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I've used an index card system to make sure that we keep up with what I've planned.  I decide how many days each week that I want to do each thing on my list and write it on a card.  If I want for my 5th grader to do their math workbook 4 days, then I write 'math' on 4 cards.  I'm as specific as I need to be - this year we do a science workbook 2 days and a simple experiment 2 days, so I have 2 cards that name the workbook and 2 days for 'science experiment'.  Some things are done once in a week, and others 2, 3, or 4 times (we do co-op on the 5th day).  Then the kids and I sort out the cards and, after the first week or 2, settle into a routine that can easily be revised as life changes by just moving the cards around.  In the past I've used a pocket folder, but this year I got a little index card box that's divided into days.  We mostly use it for keeping up with traditional school subjects, but you could use it for anything that you want to be intentional about - music lessons, cooking together, physical activity, hands-on projects.  You an always decide to skip something in a given week, but if it got to be routine, I'd take a look at those cards and see what we weren't doing and try to figure out why - is it not as important as I thought?  Do we hate the book or method and need to revisit our choice?  Are we overscheduled in some way?  

Good luck sorting this out.  It took a couple of years to find a good groove, which had to adjust when younger started school, and since next year my older will be starting high school and my younger will be starting middle I'll have to shift things again.  Ack!  

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On 9/6/2019 at 7:50 PM, lewelma said:

Welcome to the board!  

My kids are older and my memory shaky, so can't really say what we did. But just wanted to bump this up so that others would respond. 🙂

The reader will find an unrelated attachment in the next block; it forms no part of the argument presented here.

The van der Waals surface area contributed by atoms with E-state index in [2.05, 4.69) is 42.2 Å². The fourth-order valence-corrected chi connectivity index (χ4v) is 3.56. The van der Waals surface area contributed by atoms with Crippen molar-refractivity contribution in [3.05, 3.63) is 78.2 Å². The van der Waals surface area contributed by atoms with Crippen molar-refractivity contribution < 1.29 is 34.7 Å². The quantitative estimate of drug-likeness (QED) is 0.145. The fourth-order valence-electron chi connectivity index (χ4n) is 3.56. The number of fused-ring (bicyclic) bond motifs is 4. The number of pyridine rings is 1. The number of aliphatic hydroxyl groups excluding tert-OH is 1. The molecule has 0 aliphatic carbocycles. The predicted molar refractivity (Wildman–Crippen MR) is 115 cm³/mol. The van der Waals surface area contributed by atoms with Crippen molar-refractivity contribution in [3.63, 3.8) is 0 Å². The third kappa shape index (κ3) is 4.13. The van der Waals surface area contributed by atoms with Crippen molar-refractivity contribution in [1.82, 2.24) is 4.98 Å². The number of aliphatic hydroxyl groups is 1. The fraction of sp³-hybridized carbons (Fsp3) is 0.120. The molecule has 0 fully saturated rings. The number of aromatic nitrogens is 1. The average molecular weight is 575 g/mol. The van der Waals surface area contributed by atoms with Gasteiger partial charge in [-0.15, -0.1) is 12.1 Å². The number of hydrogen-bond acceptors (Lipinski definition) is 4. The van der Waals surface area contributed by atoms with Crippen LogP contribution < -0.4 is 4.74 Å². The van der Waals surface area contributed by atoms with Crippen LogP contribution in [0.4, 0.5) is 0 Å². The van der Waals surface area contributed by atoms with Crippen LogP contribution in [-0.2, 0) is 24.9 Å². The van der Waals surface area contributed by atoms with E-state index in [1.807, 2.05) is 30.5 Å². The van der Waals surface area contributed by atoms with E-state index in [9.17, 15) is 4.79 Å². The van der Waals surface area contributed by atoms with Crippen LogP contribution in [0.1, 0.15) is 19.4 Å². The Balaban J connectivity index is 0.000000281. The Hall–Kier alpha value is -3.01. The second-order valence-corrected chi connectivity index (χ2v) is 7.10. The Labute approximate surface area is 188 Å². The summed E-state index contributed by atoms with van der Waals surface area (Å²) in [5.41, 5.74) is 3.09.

Ruth in NZ

thank you very much for your replies, i did write an introduction post but no one responded lol xxx

 

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On 9/6/2019 at 8:31 PM, ClemsonDana said:

I've used an index card system to make sure that we keep up with what I've planned.  I decide how many days each week that I want to do each thing on my list and write it on a card.  If I want for my 5th grader to do their math workbook 4 days, then I write 'math' on 4 cards.  I'm as specific as I need to be - this year we do a science workbook 2 days and a simple experiment 2 days, so I have 2 cards that name the workbook and 2 days for 'science experiment'.  Some things are done once in a week, and others 2, 3, or 4 times (we do co-op on the 5th day).  Then the kids and I sort out the cards and, after the first week or 2, settle into a routine that can easily be revised as life changes by just moving the cards around.  In the past I've used a pocket folder, but this year I got a little index card box that's divided into days.  We mostly use it for keeping up with traditional school subjects, but you could use it for anything that you want to be intentional about - music lessons, cooking together, physical activity, hands-on projects.  You an always decide to skip something in a given week, but if it got to be routine, I'd take a look at those cards and see what we weren't doing and try to figure out why - is it not as important as I thought?  Do we hate the book or method and need to revisit our choice?  Are we overscheduled in some way?